Values such as democracy, freedom, the right to dissent, respect for fundamental rights and dignity of labour, etc., for example, are very general in character.
These values are abstract in nature and they pervade many aspects of life. A large proportion of values are found to be very general in nature. Sociologically, these are more significant.
(b) Specific Values:
Values are often stated in specific terms. For example, we may value physical health or affluence. More specifically, we may value silk over nylon or the writing of a particular novelist over that of another. Values normally range from highly abstract to specific levels.
2. Values are hierarchically arranged:
All the values are not equally significant. We can make a distinction between-‘Means Values’, ‘Ends Values’, ‘Dominant Values’ and ‘Ultimate Values,
(a) ‘Means Values’ are instrumental values. They are sought as part of the effort to achieve other values,
(b) ‘Ends Values’ are more general and more important from the point of view of the groups who are doing the valuing work.
For example, if health is the value, then the maintenance of good nutrition, securing proper rest, avoidance of alcoholic drinks and drug addictions, doing proper exercises regularly, etc., become means to that end. This difference is based on contexts and situations. But it helps us to understand how the values are patterned and how one is related to another.
(c) ‘Dominant Values’ are those values which influence and condition the behaviour of the people to a great extent. Sociologist Williams has suggested the following criteria for dominant values:
(i) Extensiveness. Whether the value is extensively found in the total activity of the people? (ii) Duration. Whether the value has been durable and observed over a long period of time? (iii) Intensity. With what intensity the value is pursued or maintained by the people? (iv) Prestige of Value Carriers: To what extent the value carriers such as persons, objects, or organisations enjoy prestige in the society? For example, ‘sacrifice’ and ‘service’ are the two among many dominant values of the Indian society. Similarly, ‘individual enterprise’ and ‘success in life’ represent two dominant values of American society.
(d) The ‘Ultimate Values’ refer to those values of the group that give meaning, substance and direction to the lives of people.
If we take the above-mentioned example of the physical health we may say, that it is required for longevity. Longevity or longer life span can be justified in terms of ‘ultimate value’ to do service to the humanity and to be worthy of God’s creation. There can be no higher or more ultimate value than this.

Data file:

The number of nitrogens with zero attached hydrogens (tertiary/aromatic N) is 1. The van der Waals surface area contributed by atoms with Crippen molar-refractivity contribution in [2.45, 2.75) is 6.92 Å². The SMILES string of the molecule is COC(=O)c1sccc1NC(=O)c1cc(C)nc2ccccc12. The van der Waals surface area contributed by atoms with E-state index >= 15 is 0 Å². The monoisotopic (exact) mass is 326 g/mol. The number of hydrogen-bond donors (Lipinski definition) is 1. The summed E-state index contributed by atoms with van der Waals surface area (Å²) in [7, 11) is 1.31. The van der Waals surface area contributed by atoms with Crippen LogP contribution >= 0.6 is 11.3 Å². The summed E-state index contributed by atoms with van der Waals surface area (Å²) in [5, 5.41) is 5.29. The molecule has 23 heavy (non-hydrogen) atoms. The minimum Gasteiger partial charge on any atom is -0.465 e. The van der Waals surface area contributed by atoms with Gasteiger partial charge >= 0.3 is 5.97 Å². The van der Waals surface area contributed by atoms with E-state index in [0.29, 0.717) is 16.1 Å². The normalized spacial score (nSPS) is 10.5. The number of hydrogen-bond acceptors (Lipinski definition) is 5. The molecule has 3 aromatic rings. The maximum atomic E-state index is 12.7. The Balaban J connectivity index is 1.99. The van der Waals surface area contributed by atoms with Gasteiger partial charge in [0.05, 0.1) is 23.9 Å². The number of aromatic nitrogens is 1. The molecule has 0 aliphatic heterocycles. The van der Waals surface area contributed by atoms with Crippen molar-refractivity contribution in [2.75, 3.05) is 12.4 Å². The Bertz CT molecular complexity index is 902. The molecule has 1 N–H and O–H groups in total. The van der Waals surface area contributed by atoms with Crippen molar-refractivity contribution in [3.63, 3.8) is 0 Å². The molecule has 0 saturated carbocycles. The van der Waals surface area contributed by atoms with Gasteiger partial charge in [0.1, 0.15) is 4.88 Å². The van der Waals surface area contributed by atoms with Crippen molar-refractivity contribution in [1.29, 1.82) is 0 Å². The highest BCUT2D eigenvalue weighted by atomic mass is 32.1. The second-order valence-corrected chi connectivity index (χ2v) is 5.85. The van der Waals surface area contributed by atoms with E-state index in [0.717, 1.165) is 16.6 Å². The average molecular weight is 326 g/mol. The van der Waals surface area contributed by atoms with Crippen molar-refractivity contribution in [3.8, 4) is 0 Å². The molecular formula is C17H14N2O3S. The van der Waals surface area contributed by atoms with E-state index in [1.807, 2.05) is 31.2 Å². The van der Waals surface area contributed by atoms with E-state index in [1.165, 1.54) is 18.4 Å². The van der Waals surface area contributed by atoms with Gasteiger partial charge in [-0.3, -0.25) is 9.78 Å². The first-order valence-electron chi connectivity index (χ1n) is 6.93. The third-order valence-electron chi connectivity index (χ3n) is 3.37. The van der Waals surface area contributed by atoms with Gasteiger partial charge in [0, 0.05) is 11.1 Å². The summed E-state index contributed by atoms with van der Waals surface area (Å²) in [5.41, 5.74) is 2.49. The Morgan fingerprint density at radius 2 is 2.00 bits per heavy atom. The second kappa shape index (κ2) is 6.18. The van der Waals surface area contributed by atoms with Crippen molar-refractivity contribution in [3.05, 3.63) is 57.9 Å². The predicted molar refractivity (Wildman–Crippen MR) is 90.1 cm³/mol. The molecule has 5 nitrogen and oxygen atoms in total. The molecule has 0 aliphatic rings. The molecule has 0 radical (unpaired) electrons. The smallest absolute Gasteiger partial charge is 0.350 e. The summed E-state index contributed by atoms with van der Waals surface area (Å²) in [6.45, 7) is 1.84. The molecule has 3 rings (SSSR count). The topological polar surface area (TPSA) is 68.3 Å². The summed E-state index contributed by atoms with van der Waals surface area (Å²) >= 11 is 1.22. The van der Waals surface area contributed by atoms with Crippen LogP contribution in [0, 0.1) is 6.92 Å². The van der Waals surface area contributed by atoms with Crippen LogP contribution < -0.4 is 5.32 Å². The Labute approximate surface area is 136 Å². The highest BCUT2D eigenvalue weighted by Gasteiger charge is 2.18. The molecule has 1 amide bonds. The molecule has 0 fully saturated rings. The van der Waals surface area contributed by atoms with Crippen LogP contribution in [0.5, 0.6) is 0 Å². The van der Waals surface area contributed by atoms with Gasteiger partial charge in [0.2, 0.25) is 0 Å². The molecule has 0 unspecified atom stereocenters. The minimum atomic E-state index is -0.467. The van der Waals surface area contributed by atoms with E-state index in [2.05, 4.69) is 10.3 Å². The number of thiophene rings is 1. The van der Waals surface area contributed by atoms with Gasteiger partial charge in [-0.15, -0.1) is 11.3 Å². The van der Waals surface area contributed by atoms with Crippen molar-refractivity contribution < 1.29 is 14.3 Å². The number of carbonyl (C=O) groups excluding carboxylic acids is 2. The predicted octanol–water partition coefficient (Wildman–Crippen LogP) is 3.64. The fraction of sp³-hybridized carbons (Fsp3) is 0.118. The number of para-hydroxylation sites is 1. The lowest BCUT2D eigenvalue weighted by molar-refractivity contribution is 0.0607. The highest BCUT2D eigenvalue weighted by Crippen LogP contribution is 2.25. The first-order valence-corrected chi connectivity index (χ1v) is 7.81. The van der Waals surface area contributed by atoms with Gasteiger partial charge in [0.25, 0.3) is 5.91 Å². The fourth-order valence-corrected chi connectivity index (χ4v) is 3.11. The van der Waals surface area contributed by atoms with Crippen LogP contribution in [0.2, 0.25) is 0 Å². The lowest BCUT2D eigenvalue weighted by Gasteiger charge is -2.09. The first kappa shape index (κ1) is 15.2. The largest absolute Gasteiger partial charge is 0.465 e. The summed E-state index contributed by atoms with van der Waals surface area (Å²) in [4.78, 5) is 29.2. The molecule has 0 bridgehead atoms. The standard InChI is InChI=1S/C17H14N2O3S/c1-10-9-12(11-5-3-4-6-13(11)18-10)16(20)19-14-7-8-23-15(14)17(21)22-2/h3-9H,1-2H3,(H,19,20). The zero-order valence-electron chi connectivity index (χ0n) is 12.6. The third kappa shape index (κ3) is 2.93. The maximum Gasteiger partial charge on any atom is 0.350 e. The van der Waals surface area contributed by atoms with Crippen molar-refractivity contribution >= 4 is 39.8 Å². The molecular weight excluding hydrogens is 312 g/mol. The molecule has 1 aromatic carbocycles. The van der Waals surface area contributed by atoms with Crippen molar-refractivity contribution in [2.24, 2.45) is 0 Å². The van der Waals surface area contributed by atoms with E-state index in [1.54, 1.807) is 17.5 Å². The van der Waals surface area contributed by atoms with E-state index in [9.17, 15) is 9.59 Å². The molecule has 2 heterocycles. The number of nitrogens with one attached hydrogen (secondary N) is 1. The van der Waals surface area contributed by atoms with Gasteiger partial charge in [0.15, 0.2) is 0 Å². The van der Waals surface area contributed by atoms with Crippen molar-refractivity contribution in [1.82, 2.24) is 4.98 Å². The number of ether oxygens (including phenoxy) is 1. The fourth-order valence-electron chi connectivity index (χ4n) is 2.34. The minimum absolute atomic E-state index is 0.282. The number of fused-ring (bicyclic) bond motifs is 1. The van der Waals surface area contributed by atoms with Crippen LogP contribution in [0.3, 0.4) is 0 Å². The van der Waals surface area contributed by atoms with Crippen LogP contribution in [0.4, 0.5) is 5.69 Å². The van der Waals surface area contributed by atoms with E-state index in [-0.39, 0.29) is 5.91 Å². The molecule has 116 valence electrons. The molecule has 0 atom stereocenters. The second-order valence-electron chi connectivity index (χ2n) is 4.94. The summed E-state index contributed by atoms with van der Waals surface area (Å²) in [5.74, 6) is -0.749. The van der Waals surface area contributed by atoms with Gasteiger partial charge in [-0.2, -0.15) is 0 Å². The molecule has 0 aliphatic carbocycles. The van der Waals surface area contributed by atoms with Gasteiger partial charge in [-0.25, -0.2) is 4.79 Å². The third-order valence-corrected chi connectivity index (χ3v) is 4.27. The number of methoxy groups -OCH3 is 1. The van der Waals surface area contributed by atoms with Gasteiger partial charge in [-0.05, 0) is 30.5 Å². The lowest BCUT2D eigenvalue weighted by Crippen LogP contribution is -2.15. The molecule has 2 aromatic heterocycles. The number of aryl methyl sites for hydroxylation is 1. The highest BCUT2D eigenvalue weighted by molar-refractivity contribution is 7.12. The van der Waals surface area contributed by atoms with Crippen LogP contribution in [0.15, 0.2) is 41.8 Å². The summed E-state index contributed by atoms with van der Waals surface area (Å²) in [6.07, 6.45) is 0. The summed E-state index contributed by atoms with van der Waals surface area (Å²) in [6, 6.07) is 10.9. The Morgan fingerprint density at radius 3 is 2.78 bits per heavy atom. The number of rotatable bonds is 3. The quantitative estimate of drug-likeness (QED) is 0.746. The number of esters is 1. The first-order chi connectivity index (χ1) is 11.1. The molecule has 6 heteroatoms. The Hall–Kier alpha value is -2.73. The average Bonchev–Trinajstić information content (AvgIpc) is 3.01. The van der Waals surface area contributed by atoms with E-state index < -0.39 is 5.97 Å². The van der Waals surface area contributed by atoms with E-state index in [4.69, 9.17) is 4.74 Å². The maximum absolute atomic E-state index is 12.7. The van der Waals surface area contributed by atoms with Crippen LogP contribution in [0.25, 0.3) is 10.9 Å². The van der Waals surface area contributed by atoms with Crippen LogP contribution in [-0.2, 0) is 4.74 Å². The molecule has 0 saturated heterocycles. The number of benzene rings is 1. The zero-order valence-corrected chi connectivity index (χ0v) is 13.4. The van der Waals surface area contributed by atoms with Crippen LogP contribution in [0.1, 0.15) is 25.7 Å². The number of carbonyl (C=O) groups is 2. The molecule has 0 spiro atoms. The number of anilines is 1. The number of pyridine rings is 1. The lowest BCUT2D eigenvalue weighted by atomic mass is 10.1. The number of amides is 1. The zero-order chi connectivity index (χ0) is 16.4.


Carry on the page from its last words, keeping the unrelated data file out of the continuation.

3. Explicit and Implicit Values:
Most of the social values are clearly stated and explicitly held. They are deliberately taught to the children. Through official, governmental and other organisational means they are reinforced to the adults. They are also promoted through mass media. Example: democracy, freedom, fundamental rights, social equality, etc. These values are explicitly held and cherished.
Some of the values are implicitly held by the people. Public leaders, spokesmen for the society and even religious leaders may not stress upon these much. They may even ignore them. For example, respect for elders and conformity, taking care of old parents, respect for authority are values implicitly held in our society.
4. Values may Conflict with One Another:
Values may often conflict with one another. In complex societies we generally observe not just one value system but more than one. We find multiple, overlapping and sometimes even opposing value systems in the same society. For example, the right to dissent, conformity, respect for authority, respect for elders-are values that is in conflict.
Some of the values are potentially conflicting. When they are pervasive, it becomes impossible for us to pursue some of them without violating others. For example, we value religious worship for personal gratification. At the same time we equally value achievement of status, accumulation of wealth, etc. Here, the first one may clash with the latter.
Normally, in modern complex society, we find conflict between groups that hold mutually opposite values. For example, some may value patriotism, respect for authority and disapprove of dissent.
Some others may give high importance to the value of establishment of peace. For them, establishment of peace is more important than submitting to or accepting of the war policies of their national leaders.
No wonder, if, at times, the first group clashes with the second. In the same manner, during the British rule in India, while some of the Indian nationals preferred to cherish the values of “respect for authority” and “obedience to the master “; some others dedicated themselves to uphold the values of ‘independence’ and fundamental liberties’.
It seems reasonable to assume that there are less value conflicts in small homogeneous societies than in large heterogeneous ones.